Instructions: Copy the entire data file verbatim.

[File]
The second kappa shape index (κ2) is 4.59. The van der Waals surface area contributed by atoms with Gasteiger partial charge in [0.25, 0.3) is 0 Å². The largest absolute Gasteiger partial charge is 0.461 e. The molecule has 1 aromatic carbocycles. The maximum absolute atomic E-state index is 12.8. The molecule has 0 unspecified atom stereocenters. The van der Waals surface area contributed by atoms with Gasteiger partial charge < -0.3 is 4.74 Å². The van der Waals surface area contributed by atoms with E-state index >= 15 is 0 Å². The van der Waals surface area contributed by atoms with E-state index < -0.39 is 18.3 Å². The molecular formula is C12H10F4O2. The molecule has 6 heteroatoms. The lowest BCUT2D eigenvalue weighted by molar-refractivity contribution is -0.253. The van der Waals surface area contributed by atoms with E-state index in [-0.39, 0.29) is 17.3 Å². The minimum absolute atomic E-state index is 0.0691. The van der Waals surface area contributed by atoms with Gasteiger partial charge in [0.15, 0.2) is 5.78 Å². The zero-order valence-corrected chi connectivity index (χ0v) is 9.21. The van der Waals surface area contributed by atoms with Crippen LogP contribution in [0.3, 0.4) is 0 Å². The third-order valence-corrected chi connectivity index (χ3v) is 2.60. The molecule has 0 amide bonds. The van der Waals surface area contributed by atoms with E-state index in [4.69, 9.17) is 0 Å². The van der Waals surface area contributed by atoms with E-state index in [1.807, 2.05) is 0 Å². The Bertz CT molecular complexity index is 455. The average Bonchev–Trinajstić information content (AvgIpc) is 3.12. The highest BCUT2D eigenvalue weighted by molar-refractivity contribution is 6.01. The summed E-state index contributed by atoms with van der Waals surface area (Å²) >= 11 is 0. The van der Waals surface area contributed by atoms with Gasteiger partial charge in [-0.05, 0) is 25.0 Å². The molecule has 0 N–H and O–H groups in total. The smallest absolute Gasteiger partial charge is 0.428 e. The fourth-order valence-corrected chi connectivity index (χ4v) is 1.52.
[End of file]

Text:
The second kappa shape index (κ2) is 4.59. The van der Waals surface area contributed by atoms with Gasteiger partial charge in [0.25, 0.3) is 0 Å². The largest absolute Gasteiger partial charge is 0.461 e. The molecule has 1 aromatic carbocycles. The maximum absolute atomic E-state index is 12.8. The molecule has 0 unspecified atom stereocenters. The van der Waals surface area contributed by atoms with Gasteiger partial charge < -0.3 is 4.74 Å². The van der Waals surface area contributed by atoms with E-state index >= 15 is 0 Å². The van der Waals surface area contributed by atoms with E-state index < -0.39 is 18.3 Å². The molecular formula is C12H10F4O2. The molecule has 6 heteroatoms. The lowest BCUT2D eigenvalue weighted by molar-refractivity contribution is -0.253. The van der Waals surface area contributed by atoms with E-state index in [-0.39, 0.29) is 17.3 Å². The minimum absolute atomic E-state index is 0.0691. The van der Waals surface area contributed by atoms with Gasteiger partial charge in [0.15, 0.2) is 5.78 Å². The zero-order valence-corrected chi connectivity index (χ0v) is 9.21. The van der Waals surface area contributed by atoms with Crippen LogP contribution in [0.3, 0.4) is 0 Å². The third-order valence-corrected chi connectivity index (χ3v) is 2.60. The molecule has 0 amide bonds. The van der Waals surface area contributed by atoms with E-state index in [4.69, 9.17) is 0 Å². The van der Waals surface area contributed by atoms with E-state index in [1.807, 2.05) is 0 Å². The Bertz CT molecular complexity index is 455. The average Bonchev–Trinajstić information content (AvgIpc) is 3.12. The highest BCUT2D eigenvalue weighted by molar-refractivity contribution is 6.01. The summed E-state index contributed by atoms with van der Waals surface area (Å²) >= 11 is 0. The van der Waals surface area contributed by atoms with Gasteiger partial charge in [-0.05, 0) is 25.0 Å². The molecule has 0 N–H and O–H groups in total. The smallest absolute Gasteiger partial charge is 0.428 e. The fourth-order valence-corrected chi connectivity index (χ4v) is 1.52.